I'm always struck by the way the mood at Davos holds predictive power for returns on investment for the coming months. Last year, from the moment of my arrival the air was electric with the bullish outlook for global growth. Stocks were in a parabolic rise on tax cut euphoria. As stocks soared, nothing but blue skies were ahead.
As I noted at the time, I had begun to consider the prospect that the mood at Davos served as a contra-indicator for the investment outlook. Past experience showed that Davos consensus had proven to provide disappointing investment outcomes in the short run. Last year, we did not have to wait long as stocks fell into a sickening plunge in February.
This year, concerns about the global outlook are palpable. Just as the G650 and Global Express aircraft—the choice air transportation of the elite—were lining up to land in Friedrichshafen, the International Monetary Fund’s Christine Lagarde pronounced from Davos that the growth outlook was dimming, partly as a result of policy blunders by world leaders. On the first two days of meetings at the World Economic Forum, global markets were warning as the prior month's risk-on rally has begun to fade.
In China, Xi Jinping sounded the alarm that the domestic economic slowdown amounts to an existential threat not just to his political career but to the Communist Party itself. In Britain, Prime Minister Theresa May went so far as to inform Parliament that failure to agree on her Brexit proposal could result in a second referendum which would undermine the very existence of democratic institutions.
Wow! How much more negative can you get?
The last I looked, global growth, while slowing, was still plowing ahead. Growth in the U.S. will probably slow but remain at or ahead of potential in 2019.
Additionally, the Federal Reserve is virtually certain to remain on pause well into the second quarter with the market pricing in a possible rate cut if necessary to sustain growth.
In Europe, growth prospects are dimming. While Germany may be entering a technical recession, Chancellor Angela Merkel is calling for new tax cuts. Of all nations that can afford fiscal stimulus, Germany stands at the head of the class. It has a history of fiscal discipline and is well-positioned to deliver. As the largest economy in Europe, Germany will play a pivotal role as the locomotive for European growth, with monetary fuel likely to be provided by the European Central Bank in the form of a new long-term refinancing operation (LTRO) under Mario Draghi's leadership.
Meanwhile, despite Xi's defensive rhetoric, policymakers are alert and engaged. Beyond tax cuts and new infrastructure programs, the People's Bank of China has begun easing monetary policy—it announced cuts to the reserve requirement ratio (RRR) with the prospect of actual rate cuts if necessary. Chinese equities, which have recently stabilized after a long slide, are beginning to offer value good relative to their global counterparts.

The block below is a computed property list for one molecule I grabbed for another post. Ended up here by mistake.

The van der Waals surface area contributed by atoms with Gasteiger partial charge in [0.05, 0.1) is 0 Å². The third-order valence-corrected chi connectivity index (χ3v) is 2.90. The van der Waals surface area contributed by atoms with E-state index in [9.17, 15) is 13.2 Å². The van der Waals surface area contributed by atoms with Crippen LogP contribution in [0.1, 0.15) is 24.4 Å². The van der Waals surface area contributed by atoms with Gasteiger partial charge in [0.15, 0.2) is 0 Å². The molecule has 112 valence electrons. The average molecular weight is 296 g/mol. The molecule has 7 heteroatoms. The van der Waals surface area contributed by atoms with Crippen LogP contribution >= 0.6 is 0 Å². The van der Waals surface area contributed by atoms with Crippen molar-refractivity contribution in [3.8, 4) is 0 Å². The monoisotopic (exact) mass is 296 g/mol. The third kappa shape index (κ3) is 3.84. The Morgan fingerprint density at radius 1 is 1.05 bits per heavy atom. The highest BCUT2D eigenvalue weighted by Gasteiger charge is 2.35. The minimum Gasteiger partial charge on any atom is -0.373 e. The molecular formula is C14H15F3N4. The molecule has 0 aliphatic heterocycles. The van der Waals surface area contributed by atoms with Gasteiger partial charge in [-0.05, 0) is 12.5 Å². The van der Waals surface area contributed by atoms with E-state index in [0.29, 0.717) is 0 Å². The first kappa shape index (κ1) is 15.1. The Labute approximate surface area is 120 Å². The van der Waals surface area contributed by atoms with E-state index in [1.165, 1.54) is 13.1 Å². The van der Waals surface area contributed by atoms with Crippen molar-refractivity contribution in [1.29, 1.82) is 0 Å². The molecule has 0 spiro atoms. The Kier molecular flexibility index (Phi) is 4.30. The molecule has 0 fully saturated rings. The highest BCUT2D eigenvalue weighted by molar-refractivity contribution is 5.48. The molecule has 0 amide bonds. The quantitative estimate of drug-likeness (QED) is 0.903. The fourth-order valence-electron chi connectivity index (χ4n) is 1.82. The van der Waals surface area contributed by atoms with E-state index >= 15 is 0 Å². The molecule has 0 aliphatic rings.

The only major economy left to weigh in is Japan. While inflation continues to slow, the Bank of Japan (BOJ) is the only central bank still engaged in quantitative easing (QE). If inflation and growth were to continue to slip, the BOJ still has flexibility to increase asset purchases given that it currently is purchasing only about half its annual target. With a lot of dry powder, the policy response could come quickly.
While I concur with my colleagues here in Davos that a synchronized global slowdown is underway, fears of recession are overblown. If anything, the outlook is brightening as policymakers are beginning to awaken to the mounting risks arising from a protracted trade war and increasing nationalism.
While the foolishness may continue, no one wants to face the risk of global recession. Even the most hardened positions are likely to soften in the weeks ahead as politicians consider the political gambles that they have undertaken.
Markets are likely to remain choppy, but values abound. If we do not face a near-term recession, risk assets are likely to recover and, in some cases, explore new highs. For instance, U.S. stocks are cheaper today than when the bull reigned at Davos last year. If they were a buy then, they must be a bargain now.
The somber mood of Davos could again prove to be a contra-indicator. The amber lights flashing in Davos are signaling the consensus view that global growth is slowing. Given past experience, this may be the signal that the economy is likely to re-accelerate soon and that the party in risk assets continues.
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